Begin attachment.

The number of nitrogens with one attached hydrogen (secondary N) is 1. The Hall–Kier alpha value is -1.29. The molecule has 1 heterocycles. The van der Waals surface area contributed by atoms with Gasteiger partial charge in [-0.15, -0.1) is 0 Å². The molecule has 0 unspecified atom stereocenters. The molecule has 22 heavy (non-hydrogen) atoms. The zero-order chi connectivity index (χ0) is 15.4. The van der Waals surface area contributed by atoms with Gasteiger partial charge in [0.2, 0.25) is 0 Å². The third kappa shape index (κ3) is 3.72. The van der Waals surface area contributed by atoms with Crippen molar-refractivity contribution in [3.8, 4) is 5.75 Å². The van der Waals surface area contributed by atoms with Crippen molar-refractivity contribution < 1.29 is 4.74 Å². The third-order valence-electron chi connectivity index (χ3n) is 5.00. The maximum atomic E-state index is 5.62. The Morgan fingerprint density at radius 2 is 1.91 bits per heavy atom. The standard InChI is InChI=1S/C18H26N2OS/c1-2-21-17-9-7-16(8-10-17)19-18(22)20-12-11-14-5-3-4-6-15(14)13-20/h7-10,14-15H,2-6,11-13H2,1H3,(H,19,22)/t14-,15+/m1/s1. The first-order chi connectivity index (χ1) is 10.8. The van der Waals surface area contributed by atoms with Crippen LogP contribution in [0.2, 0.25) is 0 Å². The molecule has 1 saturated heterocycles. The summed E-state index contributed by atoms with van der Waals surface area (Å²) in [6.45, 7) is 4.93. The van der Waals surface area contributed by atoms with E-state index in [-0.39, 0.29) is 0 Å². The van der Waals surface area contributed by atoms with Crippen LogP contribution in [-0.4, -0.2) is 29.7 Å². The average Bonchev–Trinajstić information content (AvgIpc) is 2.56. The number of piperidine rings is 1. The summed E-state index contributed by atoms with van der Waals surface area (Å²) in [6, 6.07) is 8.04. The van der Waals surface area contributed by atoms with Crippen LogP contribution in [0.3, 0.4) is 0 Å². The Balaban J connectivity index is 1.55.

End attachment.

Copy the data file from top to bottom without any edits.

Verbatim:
The number of nitrogens with one attached hydrogen (secondary N) is 1. The Hall–Kier alpha value is -1.29. The molecule has 1 heterocycles. The van der Waals surface area contributed by atoms with Gasteiger partial charge in [-0.15, -0.1) is 0 Å². The molecule has 0 unspecified atom stereocenters. The molecule has 22 heavy (non-hydrogen) atoms. The zero-order chi connectivity index (χ0) is 15.4. The van der Waals surface area contributed by atoms with Gasteiger partial charge in [0.2, 0.25) is 0 Å². The third kappa shape index (κ3) is 3.72. The van der Waals surface area contributed by atoms with Crippen molar-refractivity contribution in [3.8, 4) is 5.75 Å². The van der Waals surface area contributed by atoms with Crippen molar-refractivity contribution < 1.29 is 4.74 Å². The third-order valence-electron chi connectivity index (χ3n) is 5.00. The maximum atomic E-state index is 5.62. The Morgan fingerprint density at radius 2 is 1.91 bits per heavy atom. The standard InChI is InChI=1S/C18H26N2OS/c1-2-21-17-9-7-16(8-10-17)19-18(22)20-12-11-14-5-3-4-6-15(14)13-20/h7-10,14-15H,2-6,11-13H2,1H3,(H,19,22)/t14-,15+/m1/s1. The first-order chi connectivity index (χ1) is 10.8. The van der Waals surface area contributed by atoms with Crippen LogP contribution in [0.2, 0.25) is 0 Å². The molecule has 1 saturated heterocycles. The summed E-state index contributed by atoms with van der Waals surface area (Å²) in [6.45, 7) is 4.93. The van der Waals surface area contributed by atoms with E-state index in [-0.39, 0.29) is 0 Å². The van der Waals surface area contributed by atoms with Crippen LogP contribution in [-0.4, -0.2) is 29.7 Å². The average Bonchev–Trinajstić information content (AvgIpc) is 2.56. The number of piperidine rings is 1. The summed E-state index contributed by atoms with van der Waals surface area (Å²) in [6, 6.07) is 8.04. The van der Waals surface area contributed by atoms with Crippen LogP contribution in [0.3, 0.4) is 0 Å². The Balaban J connectivity index is 1.55.